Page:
Nanotechnology Standards

Nanotechnology is the study of incredibly small objects, deriving its name from a nanometer (nm), which is one-billionth of a meter. To understand how small this is, compare to a human hair, which is approximately 60,000 to 80,000 nanometers wide. If a nanometer were a marble, then a meter would be the size of the entire Earth.

Even though the science is new, nanotechnology actually has a long history of use. For example, the rich colors of the stained glass windows used in European Cathedrals throughout the 6th to 15th Centuries derived from the nanoparticles of gold chloride and other metal oxides and chlorides. However, the people who crafted these windows did not exactly understand the scientific qualities of nanotechnology or how they were manipulating it. Physicist Richard Feynman introduced the concept of manipulating and controlling objects close in size to individual atoms and molecules in his 1959 talk at an American Physical Society Meeting titled “There’s Plenty of Room at the Bottom”. It wasn’t until the 1981 when scientists had developed microscopes able to see these particles, commencing the study of nanoparticles.


Stained Glass Windows Are an Early Use of Nanotechnology


A great deal of the scientific understanding of nanotechnology has been standardized for use in industry. PD CEN ISO/TS 27687:2009: Nanotechnologies - Terminology and Definitions forNano-objects - Nanoparticle, Nanofibre and Nanoplate establishes that all nanoscale particles can be sized between 1 nm to 100 nm. The lower limit to this range is instituted to exclude single atoms or small groups of atoms that that might be confused as nanostructures. The three basic shapes identified in this standard that are used to create objects through nanotechnology are nanoparticles, nanofibers, and nanoplates. They are illustrated in the document as:














In addition to these three main groups, nanofibers contain three subgroups, including nanowires, nanotubes, and nanorods, depending on the purpose for which they are used. These different minuscule structures are combined together to craft objects with near-perfect precision.

Nanotechnological materials are unique in many ways. Unlike larger materials, they cannot be measured by traditional methods, and it is difficult to assign them with traditional units of measurement. ISO/TS 17200:2013: Nanotechnology – Nanoparticles in Powder Form – Characteristics and Measurements lists the characteristics that are regularly associated with nanoparticles in powder form. These are: chemical composition (unit – 1 or g/g), specific surface area (unit – m2/g), composition of crystal structure (unit – 1 or mol/mol), average crystalline size (unit - nm), and average and standard deviation of the measured primary particle sizes (unit - nm). The standard details guidelines for executing the different methods needed to determine these values from a sample of powdered nanoparticles. These five qualities act as the main units for measuring nanoscale particles.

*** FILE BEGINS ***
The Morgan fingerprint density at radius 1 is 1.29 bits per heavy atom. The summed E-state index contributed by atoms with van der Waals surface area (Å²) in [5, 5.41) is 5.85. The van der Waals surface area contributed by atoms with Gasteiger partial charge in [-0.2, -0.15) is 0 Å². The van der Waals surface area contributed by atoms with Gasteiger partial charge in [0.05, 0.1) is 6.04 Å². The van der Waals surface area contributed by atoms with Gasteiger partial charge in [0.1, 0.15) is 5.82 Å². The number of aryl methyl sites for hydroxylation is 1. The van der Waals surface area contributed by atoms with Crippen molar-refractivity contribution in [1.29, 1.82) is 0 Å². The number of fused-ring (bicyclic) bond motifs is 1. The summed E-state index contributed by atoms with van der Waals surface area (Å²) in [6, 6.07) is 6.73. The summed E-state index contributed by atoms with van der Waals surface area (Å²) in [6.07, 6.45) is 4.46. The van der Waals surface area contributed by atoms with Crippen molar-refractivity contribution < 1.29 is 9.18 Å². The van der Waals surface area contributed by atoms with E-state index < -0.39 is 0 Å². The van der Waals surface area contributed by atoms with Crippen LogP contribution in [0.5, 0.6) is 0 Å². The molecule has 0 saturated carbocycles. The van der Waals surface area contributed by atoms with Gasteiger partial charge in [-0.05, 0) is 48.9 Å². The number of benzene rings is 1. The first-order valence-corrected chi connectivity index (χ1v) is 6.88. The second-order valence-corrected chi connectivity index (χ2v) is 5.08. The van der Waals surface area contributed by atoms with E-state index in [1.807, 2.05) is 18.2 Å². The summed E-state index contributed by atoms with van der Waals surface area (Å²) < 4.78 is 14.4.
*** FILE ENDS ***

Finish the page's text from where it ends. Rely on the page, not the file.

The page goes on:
Construction using nanoscale particles is often performed on artificial gratings, which are also used for identifying the different structures that are outlined in the previously referenced standards. IEC/TS 62622:2012: Artificial gratings used in nanotechnology - Description andmeasurement of dimensional quality parameters is a technical specification that provides the background needed to categorize these artificial gratings by measurement and to evaluate their need for calibration. This establishes quality assurance in the production of these gratings for almost any use in nanotechnology. Examples of artificial grating applications include acting as tools to calibrate microscopes that measure nano-objects, and acting as encoder systems needed to provide feedback during semiconductor manufacturing that requires precision at the nanoscale.




With nano-objects being so unknown, providing a proper education in the topic is incredibly important. ASTM E2996-15: Standard Guide for Workforce Education in Nanotechnology Health andSafety demonstrates how to incorporate nanotechnology education into a curriculum, particularly at the undergraduate level. These guidelines are intended to deeply educate students in the general use of nanostructures, but also to give them a background in the health and safety issues associated with using these tiny objects. This can help to ensure a future that takes advantage of the benefits of nanotechnology without causing harm.

As of now, additional research is needed to fully understand the dangers of nanotechnology. Its variety of applications is beneficial overall for many industries and human society, but it must be handled with care. For example, nanotechnology can be a very useful as a tool to combat cancer, but introducing these tiny particles into the human body might lead to problems. Researchers are currently developing nanoparticles that can deliver drugs directly to diseased cells in the body, which can help many people if they are perfected. The potential health risks associated with nanotechnology must continue to be studied so that the field of science can advance to benefit the world.
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